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Review: Videon’s Shavano 4K HEVC Video Encoder

If you're looking to add the capabilities of HEVC to your live streams, I recommend giving the Videon Shavano a test drive.

Early in 2018, I received an email from the people on the Videon team letting me know that they were using the technique I’d outlined in an earlier H.264 hardware encoder article, and that they were keen to get my thoughts on their new 4K HEVC encoder, the Shavano (Figure 1, below). I had wanted to do more testing with HEVC encoders to see if the hype over compression quality over lower bitrates was justified.

Figure 1. The Videon Shavano

HEVC and 4K

For my webcasting business, the majority of broadcasts are done at 1280x720/30p between 2.5 and 5Mbps, downsampling from a video signal of 1920x1080/59.94p. As such, I’m not yet at a point where my clients (or their audiences) need 4K resolution for their live streams. However, the capability to use HEVC compression over slower networks (e.g., 3G/4G bonded solutions) is very appealing.

The difficulty with HEVC for webcasting is the lack of decoder availability across desktop web browsers and smartphones. While iOS 11 or higher devices have had HEVC decoding capabilities since the iPhone 7 or the 2017 iPad Pro, Android 5.0 and higher devices may not consistently support HEVC playback.

As such, my workflow would need to transcode one high-quality HEVC source stream to one or more H.264 streams for playback. For this task, I use Wowza Streaming Engine to transcode a live HEVC source to H.264 renditions. This process would give me the benefits of HEVC compression with a lower bandwidth requirement on site, and provide playable H.264 streams for all target audiences.

Overview of Shavano I/O

In order to meet the increased processing demands of HEVC, the Shavano utilizes a powerful Qualcomm SnapDragon 820 processor, and has the following inputs (Figure 2, below):

  • HDMI 1.4 input up to 2160p30: If you want to utilize 4K resolution, you will need to provide the input signal via HDMI.
  • 3G-SDI input up to 1080p60: You can use the SDI input for resolutions below 4K. While there is no pass-through output for the SDI input, there is an HDMI monitor out.
  • USB 3.0 interface for recording: Connect USB storage devices to record archives of live streams.
  • 3.5mm Analog Audio input: If the program audio isn’t being carried over HDMI or SDI, you can route analog audio through this input.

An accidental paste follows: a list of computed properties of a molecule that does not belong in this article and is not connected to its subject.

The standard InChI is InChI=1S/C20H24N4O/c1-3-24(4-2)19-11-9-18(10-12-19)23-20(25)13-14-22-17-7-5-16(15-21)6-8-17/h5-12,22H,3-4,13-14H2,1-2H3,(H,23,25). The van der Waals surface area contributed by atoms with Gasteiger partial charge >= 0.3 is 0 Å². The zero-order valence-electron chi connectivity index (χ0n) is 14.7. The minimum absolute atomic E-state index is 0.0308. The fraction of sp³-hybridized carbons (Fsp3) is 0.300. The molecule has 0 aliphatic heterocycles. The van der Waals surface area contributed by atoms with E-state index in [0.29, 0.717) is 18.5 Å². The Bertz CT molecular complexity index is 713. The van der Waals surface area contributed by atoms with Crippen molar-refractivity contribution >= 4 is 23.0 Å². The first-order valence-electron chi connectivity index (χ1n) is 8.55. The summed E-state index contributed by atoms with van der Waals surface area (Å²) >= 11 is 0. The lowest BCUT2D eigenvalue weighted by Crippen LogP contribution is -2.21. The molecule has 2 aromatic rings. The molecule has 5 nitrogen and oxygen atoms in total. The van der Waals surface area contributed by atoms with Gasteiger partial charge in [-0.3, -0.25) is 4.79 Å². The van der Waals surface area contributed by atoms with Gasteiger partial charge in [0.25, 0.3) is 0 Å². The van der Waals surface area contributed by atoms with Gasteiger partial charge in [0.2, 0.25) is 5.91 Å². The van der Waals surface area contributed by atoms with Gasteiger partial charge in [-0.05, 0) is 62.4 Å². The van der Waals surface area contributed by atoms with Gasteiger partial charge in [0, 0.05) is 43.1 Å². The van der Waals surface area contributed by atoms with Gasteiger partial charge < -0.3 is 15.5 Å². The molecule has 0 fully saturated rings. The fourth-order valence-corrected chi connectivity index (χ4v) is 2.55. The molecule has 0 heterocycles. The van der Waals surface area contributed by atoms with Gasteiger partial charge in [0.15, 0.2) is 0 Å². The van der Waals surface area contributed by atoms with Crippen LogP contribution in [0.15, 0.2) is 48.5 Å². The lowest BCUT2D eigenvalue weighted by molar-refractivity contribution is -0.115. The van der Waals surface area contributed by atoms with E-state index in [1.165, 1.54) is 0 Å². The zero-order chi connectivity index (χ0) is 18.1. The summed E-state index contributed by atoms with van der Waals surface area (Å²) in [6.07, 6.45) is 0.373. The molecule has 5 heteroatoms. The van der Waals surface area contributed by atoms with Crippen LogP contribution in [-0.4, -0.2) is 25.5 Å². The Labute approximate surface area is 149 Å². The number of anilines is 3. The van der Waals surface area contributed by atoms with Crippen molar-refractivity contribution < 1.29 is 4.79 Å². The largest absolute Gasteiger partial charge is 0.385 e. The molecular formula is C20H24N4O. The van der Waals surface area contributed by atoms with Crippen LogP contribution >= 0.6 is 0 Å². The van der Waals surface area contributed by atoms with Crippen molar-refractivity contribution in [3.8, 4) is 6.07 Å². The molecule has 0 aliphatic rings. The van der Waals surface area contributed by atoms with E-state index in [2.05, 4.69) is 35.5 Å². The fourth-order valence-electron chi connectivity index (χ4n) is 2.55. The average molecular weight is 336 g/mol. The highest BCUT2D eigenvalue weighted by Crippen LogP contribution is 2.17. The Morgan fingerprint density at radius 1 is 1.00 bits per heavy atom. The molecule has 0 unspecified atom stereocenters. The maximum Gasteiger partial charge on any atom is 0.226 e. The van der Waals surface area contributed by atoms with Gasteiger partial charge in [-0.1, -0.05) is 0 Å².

• 10/100/1000 Ethernet (RJ-45), Power over Ethernet (PoE): One of my favorite features of the Shavano is the ability to power the unit from the Ethernet cable. You will need a network switch capable of supplying power from the Ethernet port. You can find reliable network switches with PoE for less than $100.
  • SD slot for recording: Located on the front of the unit, the SD slot can be used to also record locally (see Figure 1).

Figure 2. The back of the Shavano

For input resolutions, the Shavano supports the following:

  • 3840x2160p30, p25, p24
  • 1920x1080p60, p59.94, p30, p29.97, p25
  • 1280x720p60, p59.94, p50

For output resolutions in live streams, you can use the same input resolutions and frame rates listed earlier as well as these:

  • 960x540p
  • 720x380p
  • 640x360p
  • 480x270p
  • 320x180p

Note that if you’re still using an interlaced signal in your video production (e.g., 1080i59.94), the Shavano will not be able to directly process the input signal. You will need to use a separate deinterlacer/converter such as the Decimator Design MD-DUCC (Multi-Definition Down Up Cross Converter) to supply a progressive signal to the Shavano.

Managing the Shavano

You set up and modify the Shavano’s settings via a browser-based management GUI running directly on the Shavano. By default, the Shavano’s networking interface is using DHCP to automatically grab an IP address and DNS settings from the local network. The Shavano’s IP address can be located using the Videon Discovery desktop application that can be downloaded from, under the Discovery Application heading. After you’ve installed and run the application, make sure your computer is connected to the same network as the Shavano. Any Shavano units on your network will appear (Figure 3, below).

Figure 3. The Shavano Discovery application

There is no security enabled on the Shavano with default factory settings. You can open a browser window for the Shavano directly from the Discovery application. The main screen of the Shavano, Encoder Control (Figure 4, below), shows you the current streaming and recording status. You can select the HDMI/SDI/audio input in the AV Input Type combo box. If there is a compatible video signal provided on the selected input, the Input Resolution will display the resolution and frame rate.

Figure 4. Encoder Control

Firmware Updates

Before configuring compression settings and output/recording destinations, I highly recommend navigating to the Advanced page and clicking the Check for Update button in the Firmware Update section (Figure 5, below). During 2018, several updates were released that added new features and fixed bugs.

Figure 5. Firmware Update section of the Advanced page

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This review will highlight Videon's EdgeCaster video encoding appliance and explore its unique LiveEdge Compute technology for encoding and delivery, as well as how it works with popular video streaming platforms. I'll also discuss why many video production and remote production teams will likely move to a tool such as this in the future for streaming delivery.